The fan-made Pokémon Uranium was released for Windows PC by developers JV and Involuntary Twitch last week after over nine years of development. The game is basically built from scratch using the scaffolding of the official games, and offered dozens of new critters to catch. But don’t get too excited — it’s already gone.
Such is the fate of many fan creations, including the recent fates of projects paying homage to Metroid and Star Wars. All were ultimately brought down by a strongly worded Cease and Desist from the parent company of those franchises. The Pokémon Uranium developers were slapped on the wrist by Nintendo after the August 6 launch, but not before the game was downloaded 1.5 million times. It featured 150 new Pokémon, and was modeled after the Game Boy classics.
“While we have not personally been contacted, it’s clear what [Nintendo’s] wishes are, and we respect those wishes deeply,” the developers announced on their website less than a week after the free game was launched. For those who did manage to download it, support will still be available.
JV and Involuntary Twitch find themselves in the same position as many others, whether it be a humble fan-made game or the likes of The Beatles and Stones. Toeing the line between influence and homage can be extremely tricky. That doesn’t mean it can’t be done — the Skywind modding project is a great example — but more often than not, impressive products like Pokémon Uranium are ultimately buried because they mirror the source material too closely.
Here’s Pokemon Uranium, for example:
Insanely cool? Yes. Exactly like the Game Boy you snuck into the handicapped bathroom to play without volume in the third grade? Yes, and while it taps into the totally ‘90s vibe it’s after, this is a real problem, particularly at a time when Nintendo is trying to push Pokémon Go into the wearable technology and paid game atmosphere.
But does cost factor into it? The creators of the game make it clear they’re not profiting in the first frame of the game trailer. Plus, Pokémon Uranium takes place in an entirely new environment called Tandor.
Sorry, no dice. As fun as it is to demonize the big companies for laying down the law with fan games, any intellectual property lawyer will tell you that it’s a necessary caution to protect a brand as huge as Pokémon — particularly if the fan game attracts as much attention as Uranium did — regardless of whether it’s not for profit.
“If a company was to continually ignore infringements of a trade mark, the protection afforded by the mark is eroded and may render it invalid,” Alex Tutty, an IP media strategist, told Wired during a different Nintendo squash of a Pokémon fan game in 2011. “Once the infringement of IP is ignored it becomes increasingly hard to recover lost ground.” That is to say, if Nintendo doesn’t take every threat to the brand seriously, no matter how well-intentioned and adoring, it could weaken a case in court if the IP is ripped off in a significant way down the line.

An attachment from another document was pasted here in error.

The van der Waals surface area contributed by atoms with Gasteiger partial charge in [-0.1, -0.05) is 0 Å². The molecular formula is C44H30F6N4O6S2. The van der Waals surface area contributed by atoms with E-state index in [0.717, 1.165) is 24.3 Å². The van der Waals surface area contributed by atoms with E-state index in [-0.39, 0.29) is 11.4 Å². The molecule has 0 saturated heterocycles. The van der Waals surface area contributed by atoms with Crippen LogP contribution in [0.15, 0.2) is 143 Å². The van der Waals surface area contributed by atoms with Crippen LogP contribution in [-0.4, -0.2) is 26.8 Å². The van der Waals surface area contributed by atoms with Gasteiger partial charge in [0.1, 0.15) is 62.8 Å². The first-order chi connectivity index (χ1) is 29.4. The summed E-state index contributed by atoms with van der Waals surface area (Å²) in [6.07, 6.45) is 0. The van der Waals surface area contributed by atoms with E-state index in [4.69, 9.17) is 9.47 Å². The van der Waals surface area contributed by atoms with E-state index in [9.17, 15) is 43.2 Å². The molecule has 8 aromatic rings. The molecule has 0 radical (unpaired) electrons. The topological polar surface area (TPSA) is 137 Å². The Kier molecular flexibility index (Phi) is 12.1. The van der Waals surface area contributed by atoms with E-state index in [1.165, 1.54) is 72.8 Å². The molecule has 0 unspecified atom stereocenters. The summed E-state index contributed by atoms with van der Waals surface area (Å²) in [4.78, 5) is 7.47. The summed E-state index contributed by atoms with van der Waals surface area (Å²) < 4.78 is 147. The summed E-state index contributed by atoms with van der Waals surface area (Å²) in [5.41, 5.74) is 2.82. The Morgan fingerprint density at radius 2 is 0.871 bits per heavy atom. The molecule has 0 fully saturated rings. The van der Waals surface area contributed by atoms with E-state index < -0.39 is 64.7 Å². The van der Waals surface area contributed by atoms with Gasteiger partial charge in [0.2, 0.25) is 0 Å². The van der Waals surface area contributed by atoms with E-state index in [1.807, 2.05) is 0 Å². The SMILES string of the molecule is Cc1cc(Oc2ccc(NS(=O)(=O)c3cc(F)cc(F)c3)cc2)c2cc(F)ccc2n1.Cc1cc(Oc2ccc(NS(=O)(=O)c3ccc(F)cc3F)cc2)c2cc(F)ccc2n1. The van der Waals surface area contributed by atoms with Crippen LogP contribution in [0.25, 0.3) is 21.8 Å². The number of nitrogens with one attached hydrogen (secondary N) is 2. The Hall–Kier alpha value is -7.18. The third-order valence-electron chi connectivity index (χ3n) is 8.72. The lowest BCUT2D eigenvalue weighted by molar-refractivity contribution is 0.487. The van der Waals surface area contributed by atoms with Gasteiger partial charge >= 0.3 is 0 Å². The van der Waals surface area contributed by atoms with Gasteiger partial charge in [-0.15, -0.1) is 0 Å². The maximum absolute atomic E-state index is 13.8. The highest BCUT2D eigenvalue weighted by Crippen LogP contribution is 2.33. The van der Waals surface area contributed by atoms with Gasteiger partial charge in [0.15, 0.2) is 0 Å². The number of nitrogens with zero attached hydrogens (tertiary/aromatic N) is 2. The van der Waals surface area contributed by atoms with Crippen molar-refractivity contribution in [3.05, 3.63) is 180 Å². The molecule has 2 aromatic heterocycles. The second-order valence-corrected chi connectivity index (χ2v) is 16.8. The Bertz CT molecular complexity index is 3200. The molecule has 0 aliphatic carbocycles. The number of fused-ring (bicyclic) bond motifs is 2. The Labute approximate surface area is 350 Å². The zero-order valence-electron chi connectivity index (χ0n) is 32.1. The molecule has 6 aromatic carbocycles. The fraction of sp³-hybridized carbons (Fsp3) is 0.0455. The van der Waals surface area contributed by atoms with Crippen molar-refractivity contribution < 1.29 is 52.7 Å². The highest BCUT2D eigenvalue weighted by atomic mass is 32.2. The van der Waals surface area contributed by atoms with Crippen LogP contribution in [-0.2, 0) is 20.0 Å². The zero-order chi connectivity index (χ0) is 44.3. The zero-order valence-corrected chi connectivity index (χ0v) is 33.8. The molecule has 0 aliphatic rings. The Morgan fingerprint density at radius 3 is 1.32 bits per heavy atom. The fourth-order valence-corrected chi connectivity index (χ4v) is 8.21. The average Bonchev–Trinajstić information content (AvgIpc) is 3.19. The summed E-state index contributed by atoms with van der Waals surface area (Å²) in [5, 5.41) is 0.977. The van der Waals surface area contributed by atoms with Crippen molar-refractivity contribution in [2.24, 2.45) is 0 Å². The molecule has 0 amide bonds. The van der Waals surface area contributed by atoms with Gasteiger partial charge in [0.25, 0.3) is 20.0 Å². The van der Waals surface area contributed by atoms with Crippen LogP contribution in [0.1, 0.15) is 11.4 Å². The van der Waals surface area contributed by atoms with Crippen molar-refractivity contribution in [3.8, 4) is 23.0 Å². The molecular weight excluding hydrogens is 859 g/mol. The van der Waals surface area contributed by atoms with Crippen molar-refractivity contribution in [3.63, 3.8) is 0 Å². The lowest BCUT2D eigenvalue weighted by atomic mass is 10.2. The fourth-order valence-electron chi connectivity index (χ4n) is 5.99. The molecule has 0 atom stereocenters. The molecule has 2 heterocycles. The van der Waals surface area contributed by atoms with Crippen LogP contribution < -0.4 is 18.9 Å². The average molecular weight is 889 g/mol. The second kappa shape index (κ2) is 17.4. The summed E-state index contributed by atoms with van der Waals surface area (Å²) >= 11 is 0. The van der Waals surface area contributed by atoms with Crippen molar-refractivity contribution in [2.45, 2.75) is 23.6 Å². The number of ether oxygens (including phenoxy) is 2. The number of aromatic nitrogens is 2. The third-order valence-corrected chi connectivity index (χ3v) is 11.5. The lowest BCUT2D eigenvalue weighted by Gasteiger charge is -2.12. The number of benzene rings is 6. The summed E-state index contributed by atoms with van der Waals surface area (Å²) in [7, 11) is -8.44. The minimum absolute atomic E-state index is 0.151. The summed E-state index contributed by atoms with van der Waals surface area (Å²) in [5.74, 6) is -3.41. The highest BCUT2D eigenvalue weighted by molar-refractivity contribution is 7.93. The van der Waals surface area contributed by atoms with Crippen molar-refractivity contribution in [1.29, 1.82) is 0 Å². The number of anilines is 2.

Meanwhile, the Pokémon Uranium creators have maintained a c’est la vie attitude in the face of the removal.
“It’s a misconception that most fan games get shut down,” Involuntary Twitch, who has been working on the game with other developers since her freshman year of high school, explained to Nintendo News. “The reality is there is just a few high-profile news stories about ones that do. Meanwhile, there are dozens of fan projects just like ours that have been operating under the radar for years.”
So is there any hope for those of us hoping to make one of those weird one-offs where you give Sonic the Hedgehog a complicated dental surgery? Here’s a few things to keep in mind to avoid the fate of so many others:
Be inspired, not copy and pasted. While recreating the same gameplay and interface as the source material looks and feels cool, it’s a fast track to getting a Cease and Desist.
Remember: Everything in a game is copyrighted. Try as you might to alter names, tweak stories, and sketch in your own environments, something as simple as a ripped sound cue can put a piece of fan art into serious hot water.
Just ask. Okay, it sounds too easy to be true, but if a parent company thinks they can leverage your product to boost sales of their own, this can work out very well (Skywind is, again, a great example.)
Creating a fan game can be fulfilling in a number of ways — it’s a great way for burgeoning developers to learn and create within the bounds of a fictional world they already know instead of starting from scratch, it can build community, and a million other reasons. What a fan-game developer shouldn’t expect, unfortunately, is that it will be around for too terribly long if discovered.
Rest in peace, Pokémon Uranium, and here’s to your chillness in the face of adversity.